From the beginning, CLARO designed a screening approach that can be done anywhere that people can come together. Most of the onsite volunteers were Honduran medical students, but similar medical students are available in most every country. “Involving them in cancer screening builds capacity long-term in their future medical practices where they can utilize many of the techniques that they learn,” notes Lyons. The spaces the team used are also like those everywhere: “Small concrete schools with simple cubicles made by the men of the community. Headlamps eliminate the need for electricity and our technique for tracking medical records onsite involves paper, pencil, and zip-top plastic bags.”
The team is developing a “toolkit” of their process that can guide other communities through the collaborative process of designing large-scale screening events that can be customized to meet individual community needs. Dartmouth’s long-term partners in Dar es Salaam Tanzania at the Ocean Road Cancer Institute are taking a different approach by screening at workplaces. “We look forward to collaborating with them to build our knowledge of what works across multiple geographic and cultural differences,” says Lyons.
Curbing the rise of cancer in LMICs with prevention and early detection via community-based cancer screening is a strategy proven to be feasible to implement and welcomed by local people.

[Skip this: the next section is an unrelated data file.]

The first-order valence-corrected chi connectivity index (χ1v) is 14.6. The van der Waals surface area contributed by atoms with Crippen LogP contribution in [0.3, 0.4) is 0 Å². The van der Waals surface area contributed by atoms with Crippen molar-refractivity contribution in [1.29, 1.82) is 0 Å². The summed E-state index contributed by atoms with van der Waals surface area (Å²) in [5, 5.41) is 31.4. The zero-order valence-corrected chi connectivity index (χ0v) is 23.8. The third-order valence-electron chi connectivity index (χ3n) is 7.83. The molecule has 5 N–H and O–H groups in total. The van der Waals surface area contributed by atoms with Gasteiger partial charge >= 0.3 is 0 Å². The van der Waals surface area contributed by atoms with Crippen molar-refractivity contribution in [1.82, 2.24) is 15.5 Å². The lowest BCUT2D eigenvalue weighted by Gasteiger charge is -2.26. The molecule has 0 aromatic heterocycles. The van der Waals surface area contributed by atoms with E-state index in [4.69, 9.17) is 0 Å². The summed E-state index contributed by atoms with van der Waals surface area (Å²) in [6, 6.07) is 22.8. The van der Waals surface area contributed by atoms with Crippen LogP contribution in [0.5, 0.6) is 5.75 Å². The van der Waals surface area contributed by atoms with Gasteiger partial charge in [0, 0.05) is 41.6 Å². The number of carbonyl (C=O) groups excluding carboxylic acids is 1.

Kathleen Lyons, ScD, is a senior scientist at Dartmouth-Hitchcock Medical Center and an investigator in the Cancer Population Sciences Research Program at Dartmouth’s and Dartmouth-Hitchcock’s Norris Cotton Cancer Center. Her research focuses on developing, testing and disseminating scalable behavioral interventions to maximize health and well-being of cancer survivors.
About Norris Cotton Cancer Center
Norris Cotton Cancer Center, located on the campus of Dartmouth-Hitchcock Medical Center (DHMC) in Lebanon, NH, combines advanced cancer research at Dartmouth College’s Geisel School of Medicine in Hanover, NH with the highest level of high-quality, innovative, personalized, and compassionate patient-centered cancer care at DHMC, as well as at regional, multi-disciplinary locations and partner hospitals throughout NH and VT,. NCCC is one of only 51 centers nationwide to earn the National Cancer Institute’s prestigious “Comprehensive Cancer Center” designation, the result of an outstanding collaboration between DHMC, New Hampshire’s only academic medical center, and Dartmouth College. Now entering its fifth decade, NCCC remains committed to excellence, outreach and education, and strives to prevent and cure cancer, enhance survivorship and to promote cancer health equity through its pioneering interdisciplinary research. Each year the NCCC schedules 61,000 appointments seeing nearly 4,000 newly diagnosed patients, and currently offers its patients more than 100 active clinical trials.